Bill Murray, Owen Wilson, Tilda Swinton, Adrien Brody… they are all part of the big, glamorous family of films that great director Wes Anderson has accumulated over the years, reuniting again and again on the big screen. All three parts of his last omnibus movie French Dispatch For the census, Anderson was seriously expanding the family – in Cannes, actors were dropped on the red carpet not by a limousine, but by a huge tour bus. Anderson’s newest passenger highlight: Timothée Chalamet, the young deity of Generation Z, dressed in a gorgeous gold suit.
A few hours earlier, Chalamet—clad in sober black—told us at the edge of a rooftop pool about his role as rude student leader on May 68 Zeffirelli, and Louis Anderson adored him. “I saw Rushmore (Anderson’s second feature film, from 1998, LTR) When I was twelve years old, it inspired me deeply. Delivery Ralph Fiennes in Grand Budapest Hotel I thought it was one of the best I’ve ever seen. So I was ecstatic when Wes suddenly called me. I really wanted to play any small role for him. When he gave me a portion of Zeffirelli, which was very large and above all very original, I was very grateful.”
According to Chalamet, Anderson is one of the most recognizable film authors in the world: “Few directors know exactly what they’re doing as he does. In New York, there was a whole store dedicated to him—you could buy all kinds of things inspired by his work. It’s a dream of becoming a tapestry.” In this wonderful world as an actor.”
Anderson’s assertive vision required strict discipline, Chalamet soon discovered: “A month and a half before shooting, I received an email from Wes. He wrote: “There were times when the new actors in my sets were somewhat loose in their dialogues. So please, Make sure you know your words. I’m starting to get banned more than ever.” (Laughs)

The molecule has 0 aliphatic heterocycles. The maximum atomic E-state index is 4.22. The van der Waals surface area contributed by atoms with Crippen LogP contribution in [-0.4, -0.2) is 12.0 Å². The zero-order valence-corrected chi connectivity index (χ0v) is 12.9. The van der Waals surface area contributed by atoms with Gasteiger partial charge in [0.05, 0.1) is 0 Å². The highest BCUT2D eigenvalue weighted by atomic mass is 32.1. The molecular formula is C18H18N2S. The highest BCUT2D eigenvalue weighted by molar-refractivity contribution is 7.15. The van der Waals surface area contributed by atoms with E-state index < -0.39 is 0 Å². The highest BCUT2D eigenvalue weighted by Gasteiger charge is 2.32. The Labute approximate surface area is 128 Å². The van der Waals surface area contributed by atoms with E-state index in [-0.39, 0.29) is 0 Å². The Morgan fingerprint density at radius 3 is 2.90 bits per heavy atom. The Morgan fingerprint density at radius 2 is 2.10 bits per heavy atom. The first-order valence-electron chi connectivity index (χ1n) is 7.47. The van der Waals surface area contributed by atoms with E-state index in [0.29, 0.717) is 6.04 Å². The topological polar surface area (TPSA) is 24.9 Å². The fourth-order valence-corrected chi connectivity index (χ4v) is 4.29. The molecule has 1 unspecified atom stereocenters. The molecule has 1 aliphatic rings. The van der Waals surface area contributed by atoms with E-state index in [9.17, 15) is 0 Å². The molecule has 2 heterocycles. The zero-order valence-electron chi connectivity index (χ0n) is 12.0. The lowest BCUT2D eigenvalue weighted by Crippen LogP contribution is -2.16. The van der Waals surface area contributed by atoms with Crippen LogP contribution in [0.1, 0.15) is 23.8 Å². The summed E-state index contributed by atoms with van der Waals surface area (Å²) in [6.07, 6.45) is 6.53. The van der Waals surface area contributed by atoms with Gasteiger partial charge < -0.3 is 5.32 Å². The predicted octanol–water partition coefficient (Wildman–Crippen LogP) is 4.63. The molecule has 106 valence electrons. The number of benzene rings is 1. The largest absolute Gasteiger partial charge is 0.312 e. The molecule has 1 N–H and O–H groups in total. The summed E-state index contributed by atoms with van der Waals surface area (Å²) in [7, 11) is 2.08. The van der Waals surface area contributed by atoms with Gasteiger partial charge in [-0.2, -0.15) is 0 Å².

Not only did the words have to be absolutely correct, Chalamet’s movements were also guided by the standard. “In a certain scene, my co-star Lina Khoudary and I are facing each other, and we both stick a picture on the wall. We replay that scene 40 or 50 times,” Chalamet said with a chuckle. “Not because we didn’t play them well, but literally because we didn’t exactly paste our shots. In the middle of the frame – we had to keep looking at each other the whole time while we did it, so with each shot I said to myself, “Oh my God, I really hope you stay hanging this time…” (Laughs) So it is very accurate! ”
Chalamet can’t be kept off the big screen these days: French Dispatch Barely coming a few weeks after the release Dune, in which he played his first real starring role. In the United States, both titles appeared in theaters at the same time. This was not originally intended: French Dispatch It was supposed to have its world premiere at the Cannes Film Festival in May 2020, Dune It was due in December 2020. But then Corona came. “It was very frustrating,” Chalamet admits. “I’ve never felt like this before. All the time waiting and waiting, knowing there are some great films waiting to be presented to the world…”
By Piper Hamlin
The long cessation of the epidemic did not in any way affect the enormous popularity of Chalamet. so called Schalmania, the Beatles hysteria surrounding the young American woman with French roots, which arose after the unexpected success of Call me by your name, more alive than ever. Watch his arrival at the MET gala last month. What started as an art show in collaboration with French artist JR, ended with a Pied Piper-of-Hamelen-like scene on the crowded streets of New York: Those who watched Instagram-page chalets (where he has 14.5 million followers), he was able to follow how the young actor gathered around him while walking less than a kilometer.
Chalamet is a magnet for fans, filmmakers and fashion designers. Stella McCartney, Haider Ackerman, Alexander McQueen, Louis Vuitton and other competitors stumble upon each other for his dress – knowing that his red carpet appearances always rocks all social media. Chalamet has a unique look: a mixture of childlike innocence and wisdom, which makes him the perfect candidate for the roles of boys who suddenly have a huge responsibility.
Not coincidentally, Chalamet has played the role of young King Henry V in recent years (the king), charismatic revolutionary (French Dispatch) And intergalactic heir to the throne with the attributes of Christ (Dune). or in words Sand dunes-Director Denis Villeneuve, at the Shanghai Film Festival: “Timothy looks much younger than him. Sometimes I look through the viewfinder, and I see a 15-year-old standing there. But at the same time, he has the crazy charisma of an old-school Hollywood star. Put it in front of the camera And you’ll get a blast.”
French Dispatch Shows in cinemas from 10/27. Read Here Review.
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